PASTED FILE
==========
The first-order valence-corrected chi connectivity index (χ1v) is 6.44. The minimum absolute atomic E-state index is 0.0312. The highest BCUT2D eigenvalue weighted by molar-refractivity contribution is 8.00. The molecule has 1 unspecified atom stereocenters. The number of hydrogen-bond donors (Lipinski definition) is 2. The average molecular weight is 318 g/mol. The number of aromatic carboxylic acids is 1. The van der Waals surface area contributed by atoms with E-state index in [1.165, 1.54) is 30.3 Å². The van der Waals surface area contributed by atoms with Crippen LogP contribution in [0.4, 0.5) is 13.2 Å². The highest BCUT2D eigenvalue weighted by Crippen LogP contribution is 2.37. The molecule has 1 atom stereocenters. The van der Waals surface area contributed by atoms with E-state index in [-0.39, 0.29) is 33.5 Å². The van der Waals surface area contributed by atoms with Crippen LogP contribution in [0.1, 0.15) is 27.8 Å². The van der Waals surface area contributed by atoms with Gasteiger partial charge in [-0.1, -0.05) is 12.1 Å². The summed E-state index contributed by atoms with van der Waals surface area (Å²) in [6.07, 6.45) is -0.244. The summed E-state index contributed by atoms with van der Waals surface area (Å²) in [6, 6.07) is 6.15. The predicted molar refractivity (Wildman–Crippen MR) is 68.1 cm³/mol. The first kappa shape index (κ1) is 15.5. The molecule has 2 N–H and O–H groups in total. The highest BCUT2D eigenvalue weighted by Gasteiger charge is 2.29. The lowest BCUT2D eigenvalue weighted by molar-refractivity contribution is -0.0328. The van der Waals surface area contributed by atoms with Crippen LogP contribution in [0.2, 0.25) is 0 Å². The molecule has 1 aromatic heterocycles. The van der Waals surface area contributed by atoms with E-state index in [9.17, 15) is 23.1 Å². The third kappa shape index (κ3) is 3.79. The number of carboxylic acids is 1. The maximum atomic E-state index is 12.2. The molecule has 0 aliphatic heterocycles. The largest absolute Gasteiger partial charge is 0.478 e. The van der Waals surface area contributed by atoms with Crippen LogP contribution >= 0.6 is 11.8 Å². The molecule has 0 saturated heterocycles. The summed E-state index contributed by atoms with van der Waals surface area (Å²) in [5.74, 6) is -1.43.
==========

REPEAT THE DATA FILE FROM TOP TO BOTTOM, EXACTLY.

The first-order valence-corrected chi connectivity index (χ1v) is 6.44. The minimum absolute atomic E-state index is 0.0312. The highest BCUT2D eigenvalue weighted by molar-refractivity contribution is 8.00. The molecule has 1 unspecified atom stereocenters. The number of hydrogen-bond donors (Lipinski definition) is 2. The average molecular weight is 318 g/mol. The number of aromatic carboxylic acids is 1. The van der Waals surface area contributed by atoms with E-state index in [1.165, 1.54) is 30.3 Å². The van der Waals surface area contributed by atoms with Crippen LogP contribution in [0.4, 0.5) is 13.2 Å². The highest BCUT2D eigenvalue weighted by Crippen LogP contribution is 2.37. The molecule has 1 atom stereocenters. The van der Waals surface area contributed by atoms with E-state index in [-0.39, 0.29) is 33.5 Å². The van der Waals surface area contributed by atoms with Crippen LogP contribution in [0.1, 0.15) is 27.8 Å². The van der Waals surface area contributed by atoms with Gasteiger partial charge in [-0.1, -0.05) is 12.1 Å². The summed E-state index contributed by atoms with van der Waals surface area (Å²) in [6.07, 6.45) is -0.244. The summed E-state index contributed by atoms with van der Waals surface area (Å²) in [6, 6.07) is 6.15. The predicted molar refractivity (Wildman–Crippen MR) is 68.1 cm³/mol. The first kappa shape index (κ1) is 15.5. The molecule has 2 N–H and O–H groups in total. The highest BCUT2D eigenvalue weighted by Gasteiger charge is 2.29. The lowest BCUT2D eigenvalue weighted by molar-refractivity contribution is -0.0328. The van der Waals surface area contributed by atoms with Crippen LogP contribution in [0.2, 0.25) is 0 Å². The molecule has 1 aromatic heterocycles. The van der Waals surface area contributed by atoms with E-state index in [9.17, 15) is 23.1 Å². The third kappa shape index (κ3) is 3.79. The number of carboxylic acids is 1. The maximum atomic E-state index is 12.2. The molecule has 0 aliphatic heterocycles. The largest absolute Gasteiger partial charge is 0.478 e. The van der Waals surface area contributed by atoms with Crippen LogP contribution >= 0.6 is 11.8 Å². The molecule has 0 saturated heterocycles. The summed E-state index contributed by atoms with van der Waals surface area (Å²) in [5.74, 6) is -1.43.